Mechanically, a client node starts as a 17.75" X 12.5" sheet of 1/16 aluminum (6061 T6). These were cut to my specs by the vendor, Industrial Metals Supply:

Tom Bartol used the milling machine in his garage to drill the holes in the aluminum sheets in stacks of 10. The locations of these holes need to be precise, and there were 13 holes per sheet (10 for motherboard standoffs). Without Tom's milling machine and expertise, the drilling would have been a nightmare, and I would not even have attempted it.

I used nylon standoffs for the motherboards: (search for Mouser part #561-A0250)

The motherboards are properly grounded by virtue of the ground wires in the connector to the power supply, as are the aluminum sheets, but the standoffs are nonconducting. The standoffs just snap into the aluminum sheets (which are 1/16 inch thick) and snap into the motherboard holes. There are no threads and no nuts involved. Snapping them into the aluminum is easy if you use a 3/16" nut-driver to hold the standoff as you push it in. The holes for these standoffs must be drilled with a #24 bit (0.152 inches).

The power supply cables are all protected from cuts and abrasion by plastic spiral wrap:

Many thanks to my dear beloved wife, Mary Ann Buckles, who spent many hours helping me to wrap PS cables!

The steel shelves are horizontal, of course, and the aluminum sheets sit on them vertically (perpendicular to shelf, 12.5" tall, 17.75" deep). The power supply also sits on the shelf, at the back of the rack, and is attached to one corner of the aluminum sheet with two screws through the sheet and 2 small 90-degree steel brackets. The PS is oriented so that its exhaust blows out the back of the rack. The motherboard is mounted on the same side of the aluminum as the PS, oriented so that airflow (which is front-to-back through the rack) is parallel to the memory sticks. This also puts the cpus near the front of the rack, where the air is coolest. Putting the PS at the bottom like this makes the node more stable. A node will stand quite stably on the shelf, even though the only surfaces contacting the shelf are the PS and one edge of the aluminum sheet. Even so, I attach the top front corner of each sheet to the shelf above it with a 1-inch steel corner brace (Home Depot) riveted to the aluminum sheet. A 6-32 nylon thumbscrew attaches this corner brace to a 90-degree threaded steel bracket: (search for Mouser part #534-4334)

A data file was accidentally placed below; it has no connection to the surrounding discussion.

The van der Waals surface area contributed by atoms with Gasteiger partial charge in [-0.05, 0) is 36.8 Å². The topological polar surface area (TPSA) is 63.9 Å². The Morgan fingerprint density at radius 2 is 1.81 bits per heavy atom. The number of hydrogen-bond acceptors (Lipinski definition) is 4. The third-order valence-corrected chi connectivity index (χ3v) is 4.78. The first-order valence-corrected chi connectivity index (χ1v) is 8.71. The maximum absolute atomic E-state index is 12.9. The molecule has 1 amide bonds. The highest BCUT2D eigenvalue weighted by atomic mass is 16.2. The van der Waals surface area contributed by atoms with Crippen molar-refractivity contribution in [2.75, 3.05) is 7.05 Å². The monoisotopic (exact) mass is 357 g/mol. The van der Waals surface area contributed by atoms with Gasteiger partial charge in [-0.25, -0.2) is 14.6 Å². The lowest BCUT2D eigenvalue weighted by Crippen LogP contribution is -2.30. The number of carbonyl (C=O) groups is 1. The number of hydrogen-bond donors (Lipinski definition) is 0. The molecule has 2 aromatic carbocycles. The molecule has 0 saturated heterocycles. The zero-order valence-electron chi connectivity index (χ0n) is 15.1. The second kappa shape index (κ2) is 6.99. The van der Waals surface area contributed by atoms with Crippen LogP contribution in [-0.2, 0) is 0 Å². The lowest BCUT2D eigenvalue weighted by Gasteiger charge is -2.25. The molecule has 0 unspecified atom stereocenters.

which is attached to the underside of the shelf with a sheet metal screw. Removing a node is easy: just remove the nylon thumbscrew and it slides out. The horizontal spacing of the nodes is limited to about 4" minimum by the minimum dimension of the PS and by the need for breathing room for the cpu coolers.

The front edge of every other shelf has a 2" x 1" cable duct, through which the cables are routed. Near the switch, the ducts expand to 2" x 2". The cable ducts also serve as the mounting surfaces for 6 custom-made air filters, each of which is 28" x 36.38" x 0.5" thick. The filters are Quadrafoam FF-5X, 60ppi half-inch thick, with aluminum grid support on both sides, from Universal Air Filters:

The filters seat against rubber weatherstripping gaskets (Frost King X-treme rubber weatherseal, 3/8" x 1/4" self-adhesive, from Home Depot) and are secured with magnetic latches.

Although the filters do clean the incoming air, their main purpose is to provide just enough resistance to airflow to make the airflow uniform for all nodes in the rack. Which brings us to...


The back of the rack is covered with a pyramid-shaped plenum made of 1-inch thick fiberglass duct board (Superduct type 475):

This leads to the intake of a 10,000 cfm forward-curve, single-inlet centrifugal blower with 5hp 3-phase motor: (search for Grainger part #7H071)

The speed of the blower is controlled by a Teco Westinghouse FM-100 inverter: